The world is dealing this week with the death of Kobe Bryant.
I’ve spent hours this week watching the news and scrolling through social media. I wanted to wake up today and have it all be a dream.
The Death of Kobe Bryant
In a tragic accident, Kobe, his daughter, and seven others are dead after a helicopter crash in southern California. While we wait for details to emerge, we mourn and grieve. For him, his wife, his daughters, the Lakers family, and NBA fans around the world.
I don’t want to pretend to be something I’m not. I’m not a Lakers fan.
I do recognize and understand greatness though, and Kobe was one of the best. His attitude, consistent commitment to excellence, and drive led him to be among the greatest players of all time, in any sport.
I spent time yesterday engaging in conversations around how to handle this tragic death.
Those are all valid answers.
I also have a feeling that Kobe would want us to do more. While I don’t know him personally, his life is well chronicled. He cares about excellence. He demanded it from himself, and from others.
In a celebration of life, here are three things we can do to honor the life and legacy of Kobe Bryant.
1.) Commitment to the Details
Tim Grover recounts the story of training Kobe. In part, he writes:
Each of Kobe’s workouts takes around ninety minutes, and a half hour of that is spent just working on his wrists, fingers, ankles . . . all the details. That’s how the best get better—they sweat the details … It all comes back to this, no matter what you do in life: Are you willing to make the decision to succeed? Are you going to stand by that decision or quit when it gets hard? Will you choose to keep working when everyone else tells you to quit? Pain comes in all sorts of disguises—physical, mental, emotional. Do you need to be pain-free? Or can you push past it and stand by your commitment and decision to go further? It’s your choice. The outcome is on you.”
Later, Grover reflects:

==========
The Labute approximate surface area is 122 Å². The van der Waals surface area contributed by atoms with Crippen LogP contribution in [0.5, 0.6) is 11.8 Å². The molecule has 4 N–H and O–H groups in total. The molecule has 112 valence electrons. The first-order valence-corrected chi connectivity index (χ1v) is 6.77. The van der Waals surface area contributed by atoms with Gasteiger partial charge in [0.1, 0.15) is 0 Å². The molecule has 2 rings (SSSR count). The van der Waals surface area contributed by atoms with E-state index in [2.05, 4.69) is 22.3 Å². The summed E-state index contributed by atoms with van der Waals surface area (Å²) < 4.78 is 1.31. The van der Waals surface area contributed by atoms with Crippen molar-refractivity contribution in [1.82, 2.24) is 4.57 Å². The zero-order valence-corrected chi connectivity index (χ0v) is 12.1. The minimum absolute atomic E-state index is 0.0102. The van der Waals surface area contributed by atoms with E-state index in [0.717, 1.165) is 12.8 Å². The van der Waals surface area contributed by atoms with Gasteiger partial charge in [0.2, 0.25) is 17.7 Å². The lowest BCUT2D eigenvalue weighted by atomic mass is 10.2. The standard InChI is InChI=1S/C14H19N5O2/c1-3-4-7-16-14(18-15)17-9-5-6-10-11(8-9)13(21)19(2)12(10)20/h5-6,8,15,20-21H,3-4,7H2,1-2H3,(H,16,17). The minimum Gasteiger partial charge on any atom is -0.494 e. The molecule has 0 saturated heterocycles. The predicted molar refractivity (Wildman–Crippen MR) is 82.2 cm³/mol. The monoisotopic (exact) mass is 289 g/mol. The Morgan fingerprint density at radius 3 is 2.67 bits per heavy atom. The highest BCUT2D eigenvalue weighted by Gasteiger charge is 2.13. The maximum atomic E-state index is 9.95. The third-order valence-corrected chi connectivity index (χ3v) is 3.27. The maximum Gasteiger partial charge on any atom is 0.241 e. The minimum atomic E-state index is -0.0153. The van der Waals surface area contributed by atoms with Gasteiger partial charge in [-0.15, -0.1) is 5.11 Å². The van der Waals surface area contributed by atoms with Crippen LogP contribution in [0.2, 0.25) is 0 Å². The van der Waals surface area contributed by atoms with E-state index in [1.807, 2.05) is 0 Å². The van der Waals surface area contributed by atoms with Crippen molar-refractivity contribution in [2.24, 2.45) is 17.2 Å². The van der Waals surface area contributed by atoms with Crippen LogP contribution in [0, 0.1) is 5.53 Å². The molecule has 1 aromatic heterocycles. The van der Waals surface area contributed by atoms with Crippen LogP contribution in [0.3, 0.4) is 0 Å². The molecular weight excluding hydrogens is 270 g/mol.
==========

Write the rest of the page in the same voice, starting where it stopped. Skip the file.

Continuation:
That’s Kobe: everything he does is all about excellence. Everything. Nothing else matters. You hear people say that all the time, “I’ll do whatever it takes!”—but he truly lives it. Every detail of his life, every hour of his day, the lonely time he spends in the gym, the people he seeks out to help him maintain that excellence, everything revolves around being on top and staying there.
What can we learn from that? Quite a bit.
Make the comparison of a 90-minute workout to your day. What are the details of your job? Do you, as the analogy goes, spend ninety minutes a day exercising your fingers, wrists, and ankles.
How does an accountant practice that? A math teacher? The stay at home parent? A busy executive. Each one has that calling, each one needs to learn to sweat the details.
If we can learn to pay attention to the details in pursuit of greatness, we too can become unstoppable.
2.) He engaged in something beyond himself.
Kobe’s Mamba mentality went beyond the game of basketball. In a GQ interview, he explained how it was his mentality in life.
“I’m not going to say our marriage is perfect, by any stretch of the imagination,” Kobe says. “We still fight, just like every married couple. But you know, my reputation as an athlete is that I’m extremely determined, and that I will work my ass off. How could I do that in my professional life if I wasn’t like that in my personal life, when it affects my kids? It wouldn’t make any sense.” The logic is weirdly airtight: If we concede that Kobe would kill himself to beat the Celtics, we must assume he’d be equally insane about keeping his family together. And he knows that we know this about him, so he uses that to his advantage.
This was due to his Catholic faith. He was very open about it and cared about it deeply. As a husband and father, he was called to something beyond himself. He threw himself into his projects deeply. Basketball, marriage, parenting, and philanthropy all got the best of him rooted in a transformative faith.
3.) Mindset Is Everything
Kobe’s book The Mamba Mentality is his reflection on the game. His game. The preparation he would make to be the best. It’s what he expected of himself … and what he expects of everyone else.
The mindset isn’t about seeking a result—it’s more about the process of getting to that result. It’s about the journey and the approach. It’s a way of life. I do think that it’s important, in all endeavors, to have that mentality.
He knew what part to play to get the objective done. His reflections on offense, defense, the Olympic teams, and seeking intentional mentoring proves his commitment.
Whatever it takes, all the time.
We especially need to do hard things.
In a culture and a society where excuses are praised, commitment to the details, passion and purpose, and a commitment to a positive mindset sets us apart.
It gives us an unprecedented opportunity, for life, growth, transformation, and happiness.